Bernie’s strongest areas in Massachusetts were small rural towns, working-class and middle-class white suburbs, and hipster-ish urban areas. Bernie scored 70 percent in Franklin County, a rural, heavily white, very liberal county that contains Greenfield. Most of Bernie’s best towns in the state were in Franklin County, on or near its border with Vermont. Bernie also did very well in neighboring Hampshire County, just south of Franklin, which contains Northampton and Amherst. While Bernie did do well in the Five Colleges area of Hampshire County, he didn’t do any better there than in the surrounding rural towns. Bernie also swept the rural areas of Worcester County, which are trending Republican. In Eastern Massachusetts, Bernie did well in the Lowell suburbs as well as the entire northeast coast from Gloucester to the New Hampshire border. He also won most of the suburban/rural towns of Bristol and Plymouth counties. Finally, while Hillary won most of the inner suburbs of Boston, Bernie won Somerville, which has become a haven for hipsters. He also won the Allston/Brighton neighborhood of Boston.


There is another interesting pattern going on here. Excluding the four westernmost counties of Massachusetts, the areas where Bernie performed well roughly overlap with the areas where Donald Trump performed well in the Republican primary: heavily white, rural and suburban, working-class and middle-class (but not upper-middle-class) areas of eastern Massachusetts. Why would Bernie and Trump, who are running very different campaigns and are largely considered political polar opposites, perform well in the same areas? Much of it has to do with the fact that both Bernie and Trump are running as outsiders. Working-class and lower-middle-class whites, regardless of their political affiliation, are substantially angrier at “the establishment” and “politics as usual” than richer voters, and the simplistic, populist solutions to economic issues that both Bernie and Trump are offering (“Break up the banks!” “Build a wall on the Mexican border and make Mexico pay for it!”) are appealing to those voters. Meanwhile, upper-class voters, who are less angry at the state of the economy, are turned off by these sorts of appeals.


Finally, let’s take a look at turnout. Turnout in the Massachusetts primary was quite high, and in fact easily comparable to the 2008 primary. Here is a map comparing the turnout between those two elections. Towns colored blue had higher turnout in 2016 than in 2008, while towns colored red had higher turnout in 2008.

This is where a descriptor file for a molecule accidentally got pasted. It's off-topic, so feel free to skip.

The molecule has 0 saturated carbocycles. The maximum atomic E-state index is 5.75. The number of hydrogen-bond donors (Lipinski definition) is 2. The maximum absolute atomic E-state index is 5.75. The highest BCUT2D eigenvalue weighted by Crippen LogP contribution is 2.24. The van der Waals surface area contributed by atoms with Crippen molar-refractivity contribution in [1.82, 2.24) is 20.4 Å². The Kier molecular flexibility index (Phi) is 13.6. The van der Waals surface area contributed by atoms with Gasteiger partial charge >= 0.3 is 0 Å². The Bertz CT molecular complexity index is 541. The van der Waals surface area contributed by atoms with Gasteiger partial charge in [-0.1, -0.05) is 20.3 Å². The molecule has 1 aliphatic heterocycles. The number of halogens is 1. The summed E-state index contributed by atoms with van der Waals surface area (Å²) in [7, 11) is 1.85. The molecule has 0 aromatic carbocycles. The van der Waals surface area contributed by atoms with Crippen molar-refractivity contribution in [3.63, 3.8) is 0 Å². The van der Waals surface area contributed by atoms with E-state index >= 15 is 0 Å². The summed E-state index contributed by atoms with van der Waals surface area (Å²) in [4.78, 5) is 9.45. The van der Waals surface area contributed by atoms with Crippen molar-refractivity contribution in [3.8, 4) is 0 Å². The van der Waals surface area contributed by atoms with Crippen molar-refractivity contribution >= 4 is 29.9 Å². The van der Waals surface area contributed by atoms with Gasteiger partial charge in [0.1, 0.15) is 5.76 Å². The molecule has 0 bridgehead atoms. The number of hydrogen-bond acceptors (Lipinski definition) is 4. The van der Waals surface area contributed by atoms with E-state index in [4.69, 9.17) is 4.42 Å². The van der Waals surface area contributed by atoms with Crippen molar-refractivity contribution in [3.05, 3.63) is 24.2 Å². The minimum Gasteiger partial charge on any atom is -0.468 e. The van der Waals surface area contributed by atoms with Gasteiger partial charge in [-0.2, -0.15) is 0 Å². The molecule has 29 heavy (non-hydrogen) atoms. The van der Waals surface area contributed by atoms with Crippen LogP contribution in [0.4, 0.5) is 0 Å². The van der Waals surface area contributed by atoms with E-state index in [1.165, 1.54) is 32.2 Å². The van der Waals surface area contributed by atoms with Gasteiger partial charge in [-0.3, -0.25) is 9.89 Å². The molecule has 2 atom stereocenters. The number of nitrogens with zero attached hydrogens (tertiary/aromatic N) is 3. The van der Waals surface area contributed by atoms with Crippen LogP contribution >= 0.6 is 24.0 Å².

MA 16PrezPrimDem turnout change from 08PrezPrimDem

What patterns can we deduce from this map? First, contrary to what many people have been saying, it is clear that Bernie has inspired many people who don’t usually vote in primaries to vote for him this time. Almost every town in the Bernie strongholds of Hampshire and Franklin counties saw substantially higher turnout this year than in 2008, and elsewhere, the towns of Salem and Somerville, both of which Bernie won, also saw large increases in turnout compared to 2008. However, that trend goes both ways, since Boston and Lawrence, both of which Hillary won by large margins, also saw substantially higher turnout in 2016. Many of the areas with lower Democratic primary turnout in 2016, however, confirm a trend that I first noticed in the New Hampshire primary. Those areas, including Hampden County, southern Worcester County, the Fall River/New Bedford area, and the suburbs of Lowell and Lawrence, are all areas where Donald Trump performed very well in the Republican primary. Massachusetts has a semi-closed primary, which means that registered independents (who outnumber registered Democrats in Massachusetts) can vote in whichever primary they want. Thus, the logical conclusion to draw for these areas is that a substantial number of independent voters, who voted in the Democratic primary in 2008; voted in the Republican primary, for Trump, in 2016. This same pattern also existed in the working-class towns in New Hampshire. Thus, Trump actually is getting some noticeable crossover support from a particular type of independent voter. That doesn’t mean that he won’t be crushed in Massachusetts this fall, however.


I hope I was able to answer any questions that you might have had about the Massachusetts primary! Any questions, comments, thoughts, or ideas can be directed to